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Mike Olason

Location of Photo:

Tucson, Arizona

Date/Time of photo:

18 April 2021, 0349 UT


11" SCT and STF-8300M CCD Camera


In these images of Comet C/2021 C6 (Lemmon) the comet is very faint at magnitude 20.1 and 285 million miles from Earth. The comet will reach perihelion in it's orbit in November 2021 when it will be 303 million miles from the Sun and may brighten to magnitude 18 when it is 218 million miles from Earth in January 2022. Of interest in these images is magnitude 19 Asteroid 48365 moving in a little different direction than the comet and Galaxy 2MFGC 8590. I had to search the Sloan Digital Sky Survey to find a name for this galaxy and the galaxy magnitude. The magnitude for the galaxy was given in a "u g r i z" format where these 5 designations cover the light wavelengths seen by modern day ccd/cmos cameras from 300-10000 nm. Wavelength bands of ultra-violet/blue, green, yellow/orange, red and near red probably defines it best. The magnitudes were given as 18.5, 16.8, 15.9, 15.5 and 15.1 respectively and they have a formula to give you a final magnitude from these 5 magnitudes although I am not sure what it really means since there are a hand full of different such magnitude measuring systems out there, the one I described was what the SDDS uses. So bottom line, I am not sure what the magnitude of this galaxy really is but it sure is a lot brighter than the magnitude 20.1 comet which is easily measured from an image or is it, we are now starting to see this same banding magnitude measurements being used on comets, of course it is only as good as the filters being used to define the bands.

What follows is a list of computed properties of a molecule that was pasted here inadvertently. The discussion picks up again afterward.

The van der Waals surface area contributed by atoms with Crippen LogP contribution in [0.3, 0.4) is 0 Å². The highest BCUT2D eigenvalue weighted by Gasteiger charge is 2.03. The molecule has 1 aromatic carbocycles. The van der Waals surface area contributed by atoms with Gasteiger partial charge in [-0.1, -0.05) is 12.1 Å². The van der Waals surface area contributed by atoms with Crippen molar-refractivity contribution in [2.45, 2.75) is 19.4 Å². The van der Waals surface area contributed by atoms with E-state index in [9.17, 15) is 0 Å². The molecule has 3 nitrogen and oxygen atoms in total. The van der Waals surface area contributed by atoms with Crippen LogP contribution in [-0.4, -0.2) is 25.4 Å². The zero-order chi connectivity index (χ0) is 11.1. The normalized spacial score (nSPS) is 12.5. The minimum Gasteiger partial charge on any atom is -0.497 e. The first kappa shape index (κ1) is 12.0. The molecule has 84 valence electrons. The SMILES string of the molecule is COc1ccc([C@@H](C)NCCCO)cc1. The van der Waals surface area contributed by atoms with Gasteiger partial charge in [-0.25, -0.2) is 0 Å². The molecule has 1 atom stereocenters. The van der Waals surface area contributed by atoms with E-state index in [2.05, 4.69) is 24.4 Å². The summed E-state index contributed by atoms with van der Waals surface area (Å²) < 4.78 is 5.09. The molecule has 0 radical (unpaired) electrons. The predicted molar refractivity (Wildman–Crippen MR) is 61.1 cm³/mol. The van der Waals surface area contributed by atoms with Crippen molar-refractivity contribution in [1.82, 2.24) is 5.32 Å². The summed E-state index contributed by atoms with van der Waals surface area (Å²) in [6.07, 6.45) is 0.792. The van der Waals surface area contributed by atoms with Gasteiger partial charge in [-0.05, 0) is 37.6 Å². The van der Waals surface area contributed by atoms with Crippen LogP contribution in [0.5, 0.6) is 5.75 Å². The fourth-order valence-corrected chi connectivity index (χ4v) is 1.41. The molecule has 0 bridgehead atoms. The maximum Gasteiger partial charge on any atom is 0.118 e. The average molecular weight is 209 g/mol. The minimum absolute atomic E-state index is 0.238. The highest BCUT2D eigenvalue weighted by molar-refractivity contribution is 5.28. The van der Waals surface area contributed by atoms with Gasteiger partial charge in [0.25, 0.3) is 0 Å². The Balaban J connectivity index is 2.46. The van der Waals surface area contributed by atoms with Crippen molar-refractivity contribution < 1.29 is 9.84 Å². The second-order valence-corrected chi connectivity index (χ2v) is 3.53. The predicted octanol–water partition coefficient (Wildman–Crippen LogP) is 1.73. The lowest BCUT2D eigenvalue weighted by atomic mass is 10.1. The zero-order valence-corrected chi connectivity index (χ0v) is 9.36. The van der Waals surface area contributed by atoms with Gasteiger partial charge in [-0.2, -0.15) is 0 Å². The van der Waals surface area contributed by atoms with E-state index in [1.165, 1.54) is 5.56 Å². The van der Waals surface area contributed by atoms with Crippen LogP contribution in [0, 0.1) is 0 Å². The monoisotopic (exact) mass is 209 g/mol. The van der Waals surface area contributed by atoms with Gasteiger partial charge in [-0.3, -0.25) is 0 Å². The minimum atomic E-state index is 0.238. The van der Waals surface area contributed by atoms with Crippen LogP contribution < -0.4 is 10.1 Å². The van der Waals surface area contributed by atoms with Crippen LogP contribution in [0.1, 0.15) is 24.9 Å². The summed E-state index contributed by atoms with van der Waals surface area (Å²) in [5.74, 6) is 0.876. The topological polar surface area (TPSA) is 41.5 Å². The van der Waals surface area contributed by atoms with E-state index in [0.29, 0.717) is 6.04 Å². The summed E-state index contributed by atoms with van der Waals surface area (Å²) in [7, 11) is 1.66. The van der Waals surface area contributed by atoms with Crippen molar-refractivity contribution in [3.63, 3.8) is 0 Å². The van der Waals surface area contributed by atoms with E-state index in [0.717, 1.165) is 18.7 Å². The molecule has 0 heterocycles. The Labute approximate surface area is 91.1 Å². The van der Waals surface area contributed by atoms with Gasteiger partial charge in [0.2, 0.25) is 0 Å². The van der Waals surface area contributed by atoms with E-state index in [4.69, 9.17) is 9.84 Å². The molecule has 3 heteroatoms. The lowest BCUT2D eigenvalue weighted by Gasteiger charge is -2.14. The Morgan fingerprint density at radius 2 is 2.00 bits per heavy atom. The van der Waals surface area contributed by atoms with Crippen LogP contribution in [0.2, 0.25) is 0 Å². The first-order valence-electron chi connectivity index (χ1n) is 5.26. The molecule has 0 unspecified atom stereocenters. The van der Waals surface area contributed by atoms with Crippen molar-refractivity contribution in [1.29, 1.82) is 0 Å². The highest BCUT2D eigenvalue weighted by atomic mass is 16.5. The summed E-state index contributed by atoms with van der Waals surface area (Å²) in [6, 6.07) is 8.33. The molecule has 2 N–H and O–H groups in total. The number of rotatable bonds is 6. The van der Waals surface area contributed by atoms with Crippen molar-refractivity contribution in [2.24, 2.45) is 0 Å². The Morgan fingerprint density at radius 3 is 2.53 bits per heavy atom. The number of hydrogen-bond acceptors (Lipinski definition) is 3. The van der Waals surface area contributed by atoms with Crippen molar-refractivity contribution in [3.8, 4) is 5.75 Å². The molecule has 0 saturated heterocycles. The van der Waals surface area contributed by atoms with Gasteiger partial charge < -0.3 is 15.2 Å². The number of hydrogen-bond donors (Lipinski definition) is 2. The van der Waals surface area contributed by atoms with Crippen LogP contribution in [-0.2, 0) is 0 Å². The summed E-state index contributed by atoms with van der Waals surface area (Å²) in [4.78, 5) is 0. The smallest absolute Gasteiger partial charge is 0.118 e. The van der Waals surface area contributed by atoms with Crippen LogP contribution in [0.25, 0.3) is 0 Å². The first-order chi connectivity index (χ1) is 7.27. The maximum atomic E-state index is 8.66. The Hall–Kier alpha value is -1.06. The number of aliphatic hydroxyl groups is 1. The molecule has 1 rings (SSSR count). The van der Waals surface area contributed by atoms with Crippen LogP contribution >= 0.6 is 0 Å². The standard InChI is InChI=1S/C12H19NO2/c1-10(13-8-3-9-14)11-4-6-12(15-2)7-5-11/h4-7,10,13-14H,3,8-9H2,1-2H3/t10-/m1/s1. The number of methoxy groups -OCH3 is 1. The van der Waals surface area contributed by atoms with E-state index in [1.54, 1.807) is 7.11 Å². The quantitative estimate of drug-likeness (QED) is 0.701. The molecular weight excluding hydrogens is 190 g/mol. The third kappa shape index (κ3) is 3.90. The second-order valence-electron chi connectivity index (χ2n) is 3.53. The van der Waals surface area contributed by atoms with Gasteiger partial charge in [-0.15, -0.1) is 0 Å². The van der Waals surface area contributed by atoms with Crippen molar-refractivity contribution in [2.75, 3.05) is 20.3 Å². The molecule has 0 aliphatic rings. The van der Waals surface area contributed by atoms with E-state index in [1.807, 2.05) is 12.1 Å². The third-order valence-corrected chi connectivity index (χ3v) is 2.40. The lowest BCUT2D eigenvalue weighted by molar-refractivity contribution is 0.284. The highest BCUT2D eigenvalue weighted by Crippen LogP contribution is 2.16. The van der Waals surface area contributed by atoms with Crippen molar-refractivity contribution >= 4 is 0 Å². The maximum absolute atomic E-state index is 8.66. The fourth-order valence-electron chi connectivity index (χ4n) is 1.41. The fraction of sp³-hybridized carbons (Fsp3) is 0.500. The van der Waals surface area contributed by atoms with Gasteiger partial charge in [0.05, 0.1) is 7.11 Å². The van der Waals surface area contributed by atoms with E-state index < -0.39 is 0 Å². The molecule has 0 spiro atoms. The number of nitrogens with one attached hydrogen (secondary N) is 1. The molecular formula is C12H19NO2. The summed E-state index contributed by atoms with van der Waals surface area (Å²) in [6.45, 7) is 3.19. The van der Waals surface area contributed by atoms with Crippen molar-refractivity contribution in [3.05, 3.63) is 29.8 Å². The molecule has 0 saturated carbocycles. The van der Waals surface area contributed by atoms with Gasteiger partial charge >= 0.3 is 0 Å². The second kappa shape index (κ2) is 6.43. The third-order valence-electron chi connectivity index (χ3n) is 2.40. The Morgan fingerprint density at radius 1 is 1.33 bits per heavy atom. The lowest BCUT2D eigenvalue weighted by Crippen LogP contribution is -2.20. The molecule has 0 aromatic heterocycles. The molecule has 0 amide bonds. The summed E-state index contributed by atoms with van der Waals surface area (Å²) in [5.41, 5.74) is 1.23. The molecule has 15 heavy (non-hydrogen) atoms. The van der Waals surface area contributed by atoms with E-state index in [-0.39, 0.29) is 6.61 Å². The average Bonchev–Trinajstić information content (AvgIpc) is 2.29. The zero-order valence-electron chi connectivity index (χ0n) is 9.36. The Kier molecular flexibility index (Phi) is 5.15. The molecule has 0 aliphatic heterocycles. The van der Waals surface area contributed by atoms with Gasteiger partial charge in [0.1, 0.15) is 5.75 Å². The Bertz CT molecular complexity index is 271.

Image of Mike Olason

Mike Olason

May 1, 2021 at 6:40 am

I made a mistake above, the wavelengths covered are from 300-1000nm in these 5 bands. 10000nm would take one well into the infrared spectrum.

Mike Olason

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